Pro-government media coverage of opposition’s Istanbul win draws criticism

Media outlets supporting the Justice and Development Party (AKP) government on Wednesday came under criticism for the manner in which they reported the awarding of the mandate for Istanbul by the main opposition’s mayoral candidate.

On Wednesday, main opposition Republican People’s Party (CHP)’s mayor-elect Ekrem Imamoglu received his official mandate to serve as the Istanbul Metropolitan Mayor, after garnering a total of 4,169,765 votes in the election.

The provincial electoral board summoned Imamoglu to an Istanbul courthouse to give him his official mandate a day after President Tayyip Erdogan’s AKP formally appealed to Turkey’s Supreme Electoral Council (YSK) for an annulment and do-over of Istanbul’s mayoral election, which is still pending.

Prominent figures from the AKP as well as the pro-government media organs formerly claimed that Imamoglu’s win was unlawful because opposition parties were allegedly involved in wide-spread election fraud.

A Haber covered Imamoglu’s receiving the mandate with the headline, “Scandalous decision of the provincial electoral board.”

The pro-government media outlet also quoted Okan Muderrisoglu, Sabah daily’s Ankara representative, as saying: “They [members of the opposition] are trying to make people think that the mandate has been given and there’s no turning back from that.”

Muderrisoglu pointed out that Imamoglu’s mandate could still be canceled if YSK rules to annul and rerun the election in Istanbul.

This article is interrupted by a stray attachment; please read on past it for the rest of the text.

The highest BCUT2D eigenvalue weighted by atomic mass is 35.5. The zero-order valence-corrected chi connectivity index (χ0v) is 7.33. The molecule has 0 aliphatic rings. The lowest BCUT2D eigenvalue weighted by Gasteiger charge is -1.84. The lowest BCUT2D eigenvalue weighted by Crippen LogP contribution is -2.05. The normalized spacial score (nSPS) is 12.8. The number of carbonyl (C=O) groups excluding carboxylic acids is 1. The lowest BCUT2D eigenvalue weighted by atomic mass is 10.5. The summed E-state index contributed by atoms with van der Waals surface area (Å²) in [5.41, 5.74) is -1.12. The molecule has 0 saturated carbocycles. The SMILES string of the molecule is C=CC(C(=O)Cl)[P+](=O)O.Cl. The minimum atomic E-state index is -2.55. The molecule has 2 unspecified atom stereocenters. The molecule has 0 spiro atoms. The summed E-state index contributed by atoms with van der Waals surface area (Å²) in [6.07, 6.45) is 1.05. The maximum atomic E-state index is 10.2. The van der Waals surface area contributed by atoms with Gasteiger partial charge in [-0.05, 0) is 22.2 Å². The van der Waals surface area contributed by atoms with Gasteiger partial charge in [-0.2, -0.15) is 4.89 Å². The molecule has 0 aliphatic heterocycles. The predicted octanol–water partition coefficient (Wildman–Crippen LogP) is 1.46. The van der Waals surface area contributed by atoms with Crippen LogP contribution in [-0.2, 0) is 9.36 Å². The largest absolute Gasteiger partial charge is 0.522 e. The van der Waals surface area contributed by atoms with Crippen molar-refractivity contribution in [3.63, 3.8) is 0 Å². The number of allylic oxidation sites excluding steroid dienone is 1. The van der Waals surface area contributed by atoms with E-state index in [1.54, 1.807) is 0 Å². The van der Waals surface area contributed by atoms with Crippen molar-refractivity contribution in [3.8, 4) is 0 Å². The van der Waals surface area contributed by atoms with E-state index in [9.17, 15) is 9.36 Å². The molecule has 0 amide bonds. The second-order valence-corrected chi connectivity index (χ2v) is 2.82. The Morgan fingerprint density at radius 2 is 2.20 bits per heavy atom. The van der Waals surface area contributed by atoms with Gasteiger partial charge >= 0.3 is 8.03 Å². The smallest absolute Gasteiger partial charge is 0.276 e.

TV channels such as CNN Turk, NTV and Haberturk owned by the Demiroren Holding, which is known for being very close to president Erdogan, chose not to show mayor-elect Imamoglu at the courthouse where he arrived to receive his mandate.

The TV channels covered instead President Erdogan’s wife Emine Erdogan’s speech during an award ceremony taking place in London as part of the World Humanitarian Forum.

During a statement last week, Imamoglu criticized news outlets Hurriyet, Milliyet, Vatan, and CNN Turk owned by the Demiroren family for not covering his public statements.

“They cover what my rival told me in return without reporting my initial remarks. What can people make out from those words without my remarks?” he said.

Following the criticism, the pro-government media accused the mayor-elect of intimidating the press and reported on the issue with a headline that read: “We follow Imamoglu’s threats to media with sorrow.”

A day before the CHP mayor-elect received his mandate, Ibrahim Karagul, the chief editor of the pro-government Islamist daily Yeni Safak, accused the opposition party of collaborating with terror organizations in a tweet in which he used “CHP respect the law” hashtag.

“Imamoglu steals thousands of votes, and he’s right? The AKP takes legal action, and it’s wrong? Terrorists support this organized theft, but that poses no danger, is that so?” Karagul said.

The initial results of the Istanbul polls showed Imamoglu was nearly 28,000 votes ahead of his rival Binali Yildirim, the mayoral candidate of the AKP and a former prime minister.

Although Imamoglu has previously urged the authorities and the ruling AKP to concede defeat in Istanbul, the party refused to let go after holding the reigns as the ruler of the city for 25 years.

The vote margin between the two candidates started to close after YSK ruled for partial or full recounts across Turkey’s largest city following AKP’s appeals to election results in all 39 districts of the province.

After recounts of almost 10 percent of the votes in Istanbul were finalized, Imamoglu won the election by 13,900 votes, according to official results by the YSK.

Ali Ihsan Yavuz, the AKP’s Deputy Chairman claimed AKP would have won the race in Istanbul, if all the votes in the city had been recounted, instead of the 10 percent.

Imamoglu said AKP’s claims of organized election fraud was to “cover up their defeat.”

Turkey’s opposition gets the keys to Istanbul after 25 years

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